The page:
~ G A R D E N ~
How do we know what French design is? For those of us who love French design, how do we decide how to create our flower gardens to replicate French style? Traveling to France to see gardens first hand is the best way, but what if travel is not an option?
And for those fortunate to travel to France, once we get home, how do we remember what we saw? Or, how do we discover what we overlooked while traveling?
P H O T O G R A P H S
Photographs taken in France help us recognize French design and allow us to study the French style repeatedly. Occasionally, the camera captures something our mind's eye overlooked at the time, but is revealed in a photograph. Each Friday, Botanic Bleu shares photos taken in France and then, shares photos of ways to incorporate similar French designs into our own homes and gardens.
Balconies filled with flowers are not exclusively French style. The world over, gardeners fill whatever available space they have with flowers, herbs, vines, and greenery, many times in small patios or balconies of small city apartments.
Yet... this scene clearly exudes French style and is one of my favorite photos from France over the years. Window boxes filled with trailing pink geraniums paired with the ochre stone walls is one of the prettiest color combinations.
Window boxes create instant gardens in the smallest spaces and do not require balconies, only a small ledge from which to hang.
|Rue Cler, Paris, France|
Geraniums are a favorite of French gardeners, both for their homes and for their businesses. Doesn't this collection of red geranium window boxes make you want to stay at this hotel?
Back home, geraniums have always been one of my favorite flowers for spring and summer, also. With little maintenance, geraniums provide blooms all year until frost.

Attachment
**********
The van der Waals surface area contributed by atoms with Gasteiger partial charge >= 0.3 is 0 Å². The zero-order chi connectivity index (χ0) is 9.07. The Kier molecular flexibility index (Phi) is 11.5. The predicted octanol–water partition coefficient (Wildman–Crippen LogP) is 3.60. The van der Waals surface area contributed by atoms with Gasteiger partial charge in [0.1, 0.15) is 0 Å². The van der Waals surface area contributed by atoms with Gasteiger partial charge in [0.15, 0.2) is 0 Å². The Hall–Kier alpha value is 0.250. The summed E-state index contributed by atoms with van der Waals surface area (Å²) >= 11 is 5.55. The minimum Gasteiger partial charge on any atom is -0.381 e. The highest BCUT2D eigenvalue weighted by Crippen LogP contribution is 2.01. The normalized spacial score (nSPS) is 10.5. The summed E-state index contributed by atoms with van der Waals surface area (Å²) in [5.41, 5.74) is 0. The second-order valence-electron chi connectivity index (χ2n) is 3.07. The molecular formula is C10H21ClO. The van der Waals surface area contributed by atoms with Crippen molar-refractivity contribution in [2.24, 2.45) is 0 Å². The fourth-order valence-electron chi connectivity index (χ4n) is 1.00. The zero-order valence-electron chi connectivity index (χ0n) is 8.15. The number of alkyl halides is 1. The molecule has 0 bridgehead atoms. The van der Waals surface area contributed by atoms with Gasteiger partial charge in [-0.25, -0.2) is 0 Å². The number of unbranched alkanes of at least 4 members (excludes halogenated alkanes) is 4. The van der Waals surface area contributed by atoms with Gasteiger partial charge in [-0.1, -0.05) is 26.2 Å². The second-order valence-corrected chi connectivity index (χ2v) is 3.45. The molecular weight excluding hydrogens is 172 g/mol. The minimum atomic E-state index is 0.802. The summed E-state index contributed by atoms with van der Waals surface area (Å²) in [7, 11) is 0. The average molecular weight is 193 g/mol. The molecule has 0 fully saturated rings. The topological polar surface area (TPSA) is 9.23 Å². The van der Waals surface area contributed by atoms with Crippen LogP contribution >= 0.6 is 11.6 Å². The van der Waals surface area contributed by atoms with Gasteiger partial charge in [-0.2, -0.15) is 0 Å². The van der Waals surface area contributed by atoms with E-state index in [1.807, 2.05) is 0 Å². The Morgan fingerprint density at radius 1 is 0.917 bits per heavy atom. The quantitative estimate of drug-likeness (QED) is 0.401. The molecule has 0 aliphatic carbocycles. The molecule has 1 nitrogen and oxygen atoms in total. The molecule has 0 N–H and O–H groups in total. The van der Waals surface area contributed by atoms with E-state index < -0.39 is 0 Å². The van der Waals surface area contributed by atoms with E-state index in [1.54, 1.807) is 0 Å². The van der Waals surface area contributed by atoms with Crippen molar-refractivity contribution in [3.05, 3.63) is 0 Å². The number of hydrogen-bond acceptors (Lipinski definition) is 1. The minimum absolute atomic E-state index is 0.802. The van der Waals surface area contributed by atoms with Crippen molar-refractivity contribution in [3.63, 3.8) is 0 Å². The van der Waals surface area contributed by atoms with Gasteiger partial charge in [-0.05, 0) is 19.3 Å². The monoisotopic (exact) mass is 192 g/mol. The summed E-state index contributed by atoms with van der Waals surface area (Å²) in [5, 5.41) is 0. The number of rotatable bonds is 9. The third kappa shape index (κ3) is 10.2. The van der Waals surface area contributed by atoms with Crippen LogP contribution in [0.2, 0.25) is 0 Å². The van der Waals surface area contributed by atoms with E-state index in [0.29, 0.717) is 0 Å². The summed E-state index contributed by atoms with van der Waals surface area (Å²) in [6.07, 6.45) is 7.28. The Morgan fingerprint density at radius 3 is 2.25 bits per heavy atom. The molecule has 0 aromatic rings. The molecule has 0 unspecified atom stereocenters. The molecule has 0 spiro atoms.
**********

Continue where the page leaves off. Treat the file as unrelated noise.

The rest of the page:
Our porch has a plant balcony that extends beyond the roof so the plants can get sunlight and rain.
Seeing all the French window boxes last year was inspiration for adding flower boxes with white geraniums to our porch.
On either sides of the stairs leading from the front walkway to the porch are wire flower boxes with white geraniums and myrtle topiaries.
Each wire box has a curved center section and is lined with coir matting. Instead of planting the flowers directly into the flower box, each plant remains in a plastic grower's pot for several reasons. One is to help retain moisture.
The plants in individual plastic pots, instead of the entire wire flower box, can be rotated to promote even growth and blooming.
If necessary, the plants can be switched from one window box to the other in case some plants get too much sun or shade.
These plants are on the shady side of the porch railing, and we can see them from the breakfast table through the sunspace windows.
Window boxes are an easy, quick way to add a little French-inspired flower garden to a window, balcony, deck, or porch. Plus, changing flowers for each season keeps the small garden fresh and beautiful.
Are you looking for ways to have an authentic touch of French style? Then visit Botanic Bleu on Fridays to go to the source through snapshots of French architecture, houses, textiles, metal work, food, woodwork, landscapes... and discover inspiration for creating your own
French-inspired garden and home.
Please join me at these inspiring places for more joy of living.
Dishing It and Digging It @ Rustic and Refined